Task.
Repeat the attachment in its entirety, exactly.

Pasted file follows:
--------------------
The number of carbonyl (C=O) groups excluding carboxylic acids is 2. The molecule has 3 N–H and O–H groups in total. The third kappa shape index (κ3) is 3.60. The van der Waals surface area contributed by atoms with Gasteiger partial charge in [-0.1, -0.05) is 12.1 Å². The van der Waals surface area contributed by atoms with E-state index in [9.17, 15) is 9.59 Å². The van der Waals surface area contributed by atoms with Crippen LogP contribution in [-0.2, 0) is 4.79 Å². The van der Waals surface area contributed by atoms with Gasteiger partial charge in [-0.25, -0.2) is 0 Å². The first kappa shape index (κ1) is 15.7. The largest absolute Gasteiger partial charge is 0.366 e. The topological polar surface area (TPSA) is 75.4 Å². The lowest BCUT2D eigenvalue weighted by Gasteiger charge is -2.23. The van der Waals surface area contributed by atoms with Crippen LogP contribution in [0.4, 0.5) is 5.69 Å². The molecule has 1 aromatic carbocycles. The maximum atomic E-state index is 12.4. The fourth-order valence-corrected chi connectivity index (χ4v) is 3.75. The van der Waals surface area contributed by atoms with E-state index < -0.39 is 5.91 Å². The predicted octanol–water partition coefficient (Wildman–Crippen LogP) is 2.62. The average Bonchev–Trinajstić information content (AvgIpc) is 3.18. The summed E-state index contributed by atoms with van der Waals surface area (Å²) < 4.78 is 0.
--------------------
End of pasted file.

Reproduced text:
The number of carbonyl (C=O) groups excluding carboxylic acids is 2. The molecule has 3 N–H and O–H groups in total. The third kappa shape index (κ3) is 3.60. The van der Waals surface area contributed by atoms with Gasteiger partial charge in [-0.1, -0.05) is 12.1 Å². The van der Waals surface area contributed by atoms with E-state index in [9.17, 15) is 9.59 Å². The van der Waals surface area contributed by atoms with Crippen LogP contribution in [-0.2, 0) is 4.79 Å². The van der Waals surface area contributed by atoms with Gasteiger partial charge in [-0.25, -0.2) is 0 Å². The first kappa shape index (κ1) is 15.7. The largest absolute Gasteiger partial charge is 0.366 e. The topological polar surface area (TPSA) is 75.4 Å². The lowest BCUT2D eigenvalue weighted by Gasteiger charge is -2.23. The van der Waals surface area contributed by atoms with Crippen LogP contribution in [0.4, 0.5) is 5.69 Å². The molecule has 1 aromatic carbocycles. The maximum atomic E-state index is 12.4. The fourth-order valence-corrected chi connectivity index (χ4v) is 3.75. The van der Waals surface area contributed by atoms with E-state index < -0.39 is 5.91 Å². The predicted octanol–water partition coefficient (Wildman–Crippen LogP) is 2.62. The average Bonchev–Trinajstić information content (AvgIpc) is 3.18. The summed E-state index contributed by atoms with van der Waals surface area (Å²) < 4.78 is 0.